BACKGROUND: This study examined associations of sexual orientation and gender identity with prevalence of substance use disorders (SUDs) and co-occurring multiple SUDs in the past 12-months during young adulthood in a United States longitudinal cohort. METHODS: Questionnaires self-administered in 2010 and 2015 assessed probable past 12-month nicotine dependence, alcohol abuse and dependence, and drug abuse and dependence among 12,428 participants of an ongoing cohort study when they were ages 20-35 years. Binary or multinomial logistic regressions using generalized estimating equations were used to estimate differences by sexual orientation and gender identity in the odds of SUDs and multiple SUDs, stratified by sex assigned at birth. RESULTS: Compared with completely heterosexuals (CH), sexual minority (SM; i.e., mostly heterosexual, bisexual, lesbian/gay) participants were generally more likely to have a SUD, including multiple SUDs. Among participants assigned female at birth, adjusted odds ratios (AORs) for SUDs comparing SMs to CHs ranged from 1.61 to 6.97 (ps<.05); among participants assigned male at birth, AORs ranged from 1.30 to 3.08, and were statistically significant for 62% of the estimates. Apart from elevated alcohol dependence among gender minority participants assigned male at birth compared with cisgender males (AOR: 2.30; p < .05), gender identity was not associated with prevalence of SUDs. CONCLUSIONS: Sexual and gender minority (SGM) young adults disproportionately evidence SUDs, as well as co-occurring multiple SUDs. Findings related to gender identity and bisexuals assigned male at birth should be interpreted with caution due to small sample sizes. SUD prevention and treatment efforts should focus on SGM young adults.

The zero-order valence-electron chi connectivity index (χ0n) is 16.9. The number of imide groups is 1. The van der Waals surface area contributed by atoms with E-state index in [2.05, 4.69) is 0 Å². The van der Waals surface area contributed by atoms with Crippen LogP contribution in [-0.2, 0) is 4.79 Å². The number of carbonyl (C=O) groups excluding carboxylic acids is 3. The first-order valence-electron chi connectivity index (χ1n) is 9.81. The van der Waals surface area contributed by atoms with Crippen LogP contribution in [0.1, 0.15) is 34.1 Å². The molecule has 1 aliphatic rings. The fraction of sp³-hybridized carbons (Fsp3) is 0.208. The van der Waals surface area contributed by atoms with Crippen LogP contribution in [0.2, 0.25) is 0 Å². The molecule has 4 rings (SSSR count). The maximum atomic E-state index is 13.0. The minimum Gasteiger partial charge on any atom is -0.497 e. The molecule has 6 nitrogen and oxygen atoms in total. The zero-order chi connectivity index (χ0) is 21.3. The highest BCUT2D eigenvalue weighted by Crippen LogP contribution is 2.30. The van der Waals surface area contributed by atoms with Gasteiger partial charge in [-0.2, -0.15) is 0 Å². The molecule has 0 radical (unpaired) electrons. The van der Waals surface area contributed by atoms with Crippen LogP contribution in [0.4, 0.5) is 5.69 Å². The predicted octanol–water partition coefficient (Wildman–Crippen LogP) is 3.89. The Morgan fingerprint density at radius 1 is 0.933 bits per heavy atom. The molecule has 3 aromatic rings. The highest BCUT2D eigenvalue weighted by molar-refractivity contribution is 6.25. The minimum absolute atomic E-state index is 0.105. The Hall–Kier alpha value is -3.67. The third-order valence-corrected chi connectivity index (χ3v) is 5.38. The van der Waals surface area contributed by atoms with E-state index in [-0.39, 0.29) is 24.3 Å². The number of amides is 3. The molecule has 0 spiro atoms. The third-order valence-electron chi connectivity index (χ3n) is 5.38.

11.
J Adolesc Health ; 65(5): 707-708, 2019 Nov.
Artigo em Inglês | MEDLINE | ID: mdl-31648759
12.
JAMA Netw Open ; 2(10): e1912925, 2019 Oct 02.
Artigo em Inglês | MEDLINE | ID: mdl-31596495